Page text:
On Sunday 5 March the Irish Catholic Bishops’ Conference was one of 17 advocacy and representative groups invited to present to the Citizens’ Assembly on the topic of the Eighth Amendment.
Representing the Irish Catholic Bishops’ Conference at Sunday’s public session of the Citizens’ Assembly were Ms Kate Liffey, who delivered the presentation, and Bishop Brendan Leahy. Ms Liffey is National Director for Catechetics, and Coordinator of the National Faith Development Team, of the Irish Catholic Bishops’ Conference. Kate is a qualified second level teacher and previously worked in social justice outreach with the aid agency Trócaire. Bishop Leahy is Bishop of Limerick and chair of the Commission for Catholic Education and Formation.
Sunday’s presentation was based on the bishops’ submission to the Citizens’ Assembly Two Lives, One Love.
Ms Liffey began her presentation by thanking the members of the Citizens’ Assembly. She said, “On behalf of the Irish Catholic Bishops’ Conference, I wish to thank you for your invitation and may I assure you of our prayers for the ongoing work of the Assembly. May I also say that the Bishops of Ireland recognise the significant responsibility that has been placed on the shoulders of each one of you and we wish to acknowledge the amount of work undertaken by you to date, and done on a voluntary basis.”
Ms Liffey continued by offering three perspectives regarding Article 40.3.3. of the Constitution of Ireland – Bunreacht Na hÉireann, for consideration by the Assembly members. These are:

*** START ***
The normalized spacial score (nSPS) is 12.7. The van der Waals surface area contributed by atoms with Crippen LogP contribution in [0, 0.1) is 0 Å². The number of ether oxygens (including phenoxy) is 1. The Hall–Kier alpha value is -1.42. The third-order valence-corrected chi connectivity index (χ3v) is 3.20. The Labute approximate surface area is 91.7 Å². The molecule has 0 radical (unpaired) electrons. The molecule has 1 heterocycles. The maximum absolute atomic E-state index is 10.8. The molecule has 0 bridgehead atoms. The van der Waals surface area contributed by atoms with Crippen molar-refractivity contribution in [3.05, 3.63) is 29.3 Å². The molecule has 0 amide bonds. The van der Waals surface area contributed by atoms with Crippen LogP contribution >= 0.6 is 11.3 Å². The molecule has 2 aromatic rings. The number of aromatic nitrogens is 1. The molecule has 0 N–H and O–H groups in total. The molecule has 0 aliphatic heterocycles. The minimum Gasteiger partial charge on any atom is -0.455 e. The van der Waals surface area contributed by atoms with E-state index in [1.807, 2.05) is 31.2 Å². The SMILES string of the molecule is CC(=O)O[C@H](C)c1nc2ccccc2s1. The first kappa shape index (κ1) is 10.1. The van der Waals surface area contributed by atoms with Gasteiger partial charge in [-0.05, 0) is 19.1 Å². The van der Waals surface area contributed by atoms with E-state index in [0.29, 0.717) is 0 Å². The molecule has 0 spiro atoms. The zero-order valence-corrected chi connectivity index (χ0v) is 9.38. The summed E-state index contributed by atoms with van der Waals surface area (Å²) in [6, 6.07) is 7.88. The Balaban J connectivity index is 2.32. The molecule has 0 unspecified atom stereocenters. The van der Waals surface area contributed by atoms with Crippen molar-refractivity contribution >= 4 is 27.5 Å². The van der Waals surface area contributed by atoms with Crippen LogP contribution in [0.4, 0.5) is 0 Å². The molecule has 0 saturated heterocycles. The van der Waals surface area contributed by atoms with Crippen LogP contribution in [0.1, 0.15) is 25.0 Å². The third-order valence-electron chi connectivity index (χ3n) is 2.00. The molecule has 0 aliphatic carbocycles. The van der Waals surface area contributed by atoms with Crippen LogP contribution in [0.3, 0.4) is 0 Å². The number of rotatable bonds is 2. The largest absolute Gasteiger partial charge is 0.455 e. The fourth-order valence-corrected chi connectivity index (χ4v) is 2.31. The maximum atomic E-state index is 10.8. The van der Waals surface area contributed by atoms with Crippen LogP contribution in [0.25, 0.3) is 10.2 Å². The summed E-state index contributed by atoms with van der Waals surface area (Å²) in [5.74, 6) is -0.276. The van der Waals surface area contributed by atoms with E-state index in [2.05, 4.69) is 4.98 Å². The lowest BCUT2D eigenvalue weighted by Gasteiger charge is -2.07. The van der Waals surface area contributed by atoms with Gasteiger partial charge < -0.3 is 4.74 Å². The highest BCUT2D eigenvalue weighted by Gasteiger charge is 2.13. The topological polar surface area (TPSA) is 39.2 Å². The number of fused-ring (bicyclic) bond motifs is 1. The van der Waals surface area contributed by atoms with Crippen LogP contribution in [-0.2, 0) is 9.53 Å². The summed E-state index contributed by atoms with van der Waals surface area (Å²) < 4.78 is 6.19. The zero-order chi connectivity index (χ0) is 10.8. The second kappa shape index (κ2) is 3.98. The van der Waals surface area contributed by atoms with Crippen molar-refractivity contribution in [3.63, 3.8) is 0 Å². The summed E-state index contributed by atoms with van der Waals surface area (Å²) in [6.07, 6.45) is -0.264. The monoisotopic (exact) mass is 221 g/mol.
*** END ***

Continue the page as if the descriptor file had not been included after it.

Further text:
“a) Our modern culture places a high value on individual rights. That is good. But these are not exclusive. As a progressive and compassionate society we need to remember always the rights of “others”. While interrelated, the child is not an extension of the mother. The child in the womb is another human being, another person who possesses his or her own inalienable rights. It is strange that in a culture that values individual rights, the most fundamental personal right of all – the right to life – is increasingly being questioned and denied by some in the case of the baby in the womb. And let us remember that we are talking about a baby in the womb. For instance, most of us have heard, at some point, the good news of a pregnancy announcement in our own circles, which would have been described as a “baby”. Even in our contemporary celebrity culture, when the recent news broke of the high-profile pregnancies of Amal Clooney, and Beyoncé, the media reports referred to their respective unborn “babies”, and not to their unborn foetuses.